On the Rams: Mt. Douglas’ home field loss to surging New Westminster cut deep. That said, however, head coach Mark Townsend says his team’s defence has given every indication that they are capable of growing to become a defining characteristic of the team. “Our defence has played well so far this year, although we are still looking for a complete and consistent game from all areas of the unit,” he said. That defence has been led by linebacker Cole Bunting. Townsend is as well-versed as anyone in preparing for the layers of challenge that Vancouver College presents. “They have talented athletes and great depth,” he says. “(Linebacker) Matt Hoag is as good as they come in the province and an experienced defensive line with guys like Ryan Hsiao, Josh Hsiung, Simon Smith and Ayden Tumeh are equally impressive. Then you add in the athletes the Irish have in their secondary like Keijaun Johnson, and you have a formidable defensive unit. As always, they are a huge challenge for us in all aspects of the game.”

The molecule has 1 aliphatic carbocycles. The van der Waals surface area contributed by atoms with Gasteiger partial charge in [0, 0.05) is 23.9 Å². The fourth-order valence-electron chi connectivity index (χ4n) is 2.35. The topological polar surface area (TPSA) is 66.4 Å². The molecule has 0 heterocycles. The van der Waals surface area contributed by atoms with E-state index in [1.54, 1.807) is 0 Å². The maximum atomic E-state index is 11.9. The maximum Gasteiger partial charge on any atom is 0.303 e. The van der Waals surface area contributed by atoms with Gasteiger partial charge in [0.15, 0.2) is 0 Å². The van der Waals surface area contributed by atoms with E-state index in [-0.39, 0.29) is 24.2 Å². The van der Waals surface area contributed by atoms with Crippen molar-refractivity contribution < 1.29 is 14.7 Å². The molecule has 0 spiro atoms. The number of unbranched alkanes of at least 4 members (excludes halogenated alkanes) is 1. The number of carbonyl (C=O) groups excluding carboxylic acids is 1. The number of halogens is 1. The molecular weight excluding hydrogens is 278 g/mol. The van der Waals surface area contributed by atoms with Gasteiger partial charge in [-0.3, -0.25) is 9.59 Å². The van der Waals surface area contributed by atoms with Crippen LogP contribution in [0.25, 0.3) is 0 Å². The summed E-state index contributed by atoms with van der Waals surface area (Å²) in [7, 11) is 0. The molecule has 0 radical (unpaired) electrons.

If you’re reading this story or viewing these photos on any website other than one belonging to a university athletic department, it has been taken without appropriate permission. In these challenging times, true journalism will survive only through your dedicated support and loyalty. VarsityLetters.ca and all of its exclusive content has been created to serve B.C.’s high school and university sports community with hard work, integrity and respect. Feel free to drop us a line any time at firstname.lastname@example.org.